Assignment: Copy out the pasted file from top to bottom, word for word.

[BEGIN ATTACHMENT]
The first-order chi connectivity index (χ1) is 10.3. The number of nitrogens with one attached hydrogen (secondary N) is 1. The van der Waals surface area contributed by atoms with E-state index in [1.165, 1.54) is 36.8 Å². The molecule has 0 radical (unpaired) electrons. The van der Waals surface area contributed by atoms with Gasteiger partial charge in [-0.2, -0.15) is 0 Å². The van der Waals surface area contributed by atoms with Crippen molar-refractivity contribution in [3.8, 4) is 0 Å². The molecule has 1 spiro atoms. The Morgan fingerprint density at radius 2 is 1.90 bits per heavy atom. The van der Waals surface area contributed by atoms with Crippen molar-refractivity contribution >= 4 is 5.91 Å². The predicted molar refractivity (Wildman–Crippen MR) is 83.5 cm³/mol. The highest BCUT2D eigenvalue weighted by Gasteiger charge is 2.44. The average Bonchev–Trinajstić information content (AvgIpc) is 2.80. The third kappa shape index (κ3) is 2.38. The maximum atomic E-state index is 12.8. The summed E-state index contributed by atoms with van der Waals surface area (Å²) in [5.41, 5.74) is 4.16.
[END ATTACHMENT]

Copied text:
The first-order chi connectivity index (χ1) is 10.3. The number of nitrogens with one attached hydrogen (secondary N) is 1. The van der Waals surface area contributed by atoms with E-state index in [1.165, 1.54) is 36.8 Å². The molecule has 0 radical (unpaired) electrons. The van der Waals surface area contributed by atoms with Gasteiger partial charge in [-0.2, -0.15) is 0 Å². The van der Waals surface area contributed by atoms with Crippen molar-refractivity contribution in [3.8, 4) is 0 Å². The molecule has 1 spiro atoms. The Morgan fingerprint density at radius 2 is 1.90 bits per heavy atom. The van der Waals surface area contributed by atoms with Crippen molar-refractivity contribution >= 4 is 5.91 Å². The predicted molar refractivity (Wildman–Crippen MR) is 83.5 cm³/mol. The highest BCUT2D eigenvalue weighted by Gasteiger charge is 2.44. The average Bonchev–Trinajstić information content (AvgIpc) is 2.80. The third kappa shape index (κ3) is 2.38. The maximum atomic E-state index is 12.8. The summed E-state index contributed by atoms with van der Waals surface area (Å²) in [5.41, 5.74) is 4.16.